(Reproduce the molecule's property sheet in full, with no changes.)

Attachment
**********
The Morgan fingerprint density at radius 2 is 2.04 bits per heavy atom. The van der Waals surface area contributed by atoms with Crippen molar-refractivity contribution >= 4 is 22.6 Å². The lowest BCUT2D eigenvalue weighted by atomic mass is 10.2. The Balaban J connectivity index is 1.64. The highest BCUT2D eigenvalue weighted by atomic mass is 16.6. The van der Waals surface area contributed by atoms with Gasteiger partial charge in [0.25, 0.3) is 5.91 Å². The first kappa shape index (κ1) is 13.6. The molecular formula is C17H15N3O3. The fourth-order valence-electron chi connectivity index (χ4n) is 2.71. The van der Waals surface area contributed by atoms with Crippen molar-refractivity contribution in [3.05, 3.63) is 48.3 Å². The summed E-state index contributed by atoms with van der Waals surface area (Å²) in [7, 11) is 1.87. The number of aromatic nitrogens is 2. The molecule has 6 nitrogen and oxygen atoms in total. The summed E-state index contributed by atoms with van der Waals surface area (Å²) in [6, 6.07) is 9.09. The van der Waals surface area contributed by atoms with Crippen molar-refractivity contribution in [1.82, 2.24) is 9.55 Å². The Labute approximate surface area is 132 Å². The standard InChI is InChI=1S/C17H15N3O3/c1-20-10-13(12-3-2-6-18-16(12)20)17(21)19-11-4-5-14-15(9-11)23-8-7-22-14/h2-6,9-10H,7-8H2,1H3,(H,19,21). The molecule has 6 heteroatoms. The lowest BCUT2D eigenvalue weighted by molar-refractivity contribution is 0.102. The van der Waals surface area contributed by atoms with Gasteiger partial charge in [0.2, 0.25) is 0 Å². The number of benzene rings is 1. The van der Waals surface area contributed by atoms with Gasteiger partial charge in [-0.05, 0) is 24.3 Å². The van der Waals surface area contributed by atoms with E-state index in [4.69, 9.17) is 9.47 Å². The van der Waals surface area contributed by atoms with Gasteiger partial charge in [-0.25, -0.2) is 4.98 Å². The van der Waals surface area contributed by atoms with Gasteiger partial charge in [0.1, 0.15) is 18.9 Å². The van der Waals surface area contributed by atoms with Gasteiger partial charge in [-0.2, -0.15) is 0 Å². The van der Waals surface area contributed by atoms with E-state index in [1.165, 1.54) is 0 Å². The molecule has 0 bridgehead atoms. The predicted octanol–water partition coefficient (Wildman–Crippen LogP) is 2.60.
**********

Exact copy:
The Morgan fingerprint density at radius 2 is 2.04 bits per heavy atom. The van der Waals surface area contributed by atoms with Crippen molar-refractivity contribution >= 4 is 22.6 Å². The lowest BCUT2D eigenvalue weighted by atomic mass is 10.2. The Balaban J connectivity index is 1.64. The highest BCUT2D eigenvalue weighted by atomic mass is 16.6. The van der Waals surface area contributed by atoms with Gasteiger partial charge in [0.25, 0.3) is 5.91 Å². The first kappa shape index (κ1) is 13.6. The molecular formula is C17H15N3O3. The fourth-order valence-electron chi connectivity index (χ4n) is 2.71. The van der Waals surface area contributed by atoms with Crippen molar-refractivity contribution in [3.05, 3.63) is 48.3 Å². The summed E-state index contributed by atoms with van der Waals surface area (Å²) in [7, 11) is 1.87. The number of aromatic nitrogens is 2. The molecule has 6 nitrogen and oxygen atoms in total. The summed E-state index contributed by atoms with van der Waals surface area (Å²) in [6, 6.07) is 9.09. The van der Waals surface area contributed by atoms with Crippen molar-refractivity contribution in [1.82, 2.24) is 9.55 Å². The Labute approximate surface area is 132 Å². The standard InChI is InChI=1S/C17H15N3O3/c1-20-10-13(12-3-2-6-18-16(12)20)17(21)19-11-4-5-14-15(9-11)23-8-7-22-14/h2-6,9-10H,7-8H2,1H3,(H,19,21). The molecule has 6 heteroatoms. The lowest BCUT2D eigenvalue weighted by molar-refractivity contribution is 0.102. The van der Waals surface area contributed by atoms with Gasteiger partial charge in [0.2, 0.25) is 0 Å². The number of benzene rings is 1. The van der Waals surface area contributed by atoms with Gasteiger partial charge in [-0.05, 0) is 24.3 Å². The van der Waals surface area contributed by atoms with E-state index in [4.69, 9.17) is 9.47 Å². The van der Waals surface area contributed by atoms with Gasteiger partial charge in [-0.25, -0.2) is 4.98 Å². The van der Waals surface area contributed by atoms with Gasteiger partial charge in [0.1, 0.15) is 18.9 Å². The van der Waals surface area contributed by atoms with Gasteiger partial charge in [-0.2, -0.15) is 0 Å². The van der Waals surface area contributed by atoms with E-state index in [1.165, 1.54) is 0 Å². The molecule has 0 bridgehead atoms. The predicted octanol–water partition coefficient (Wildman–Crippen LogP) is 2.60.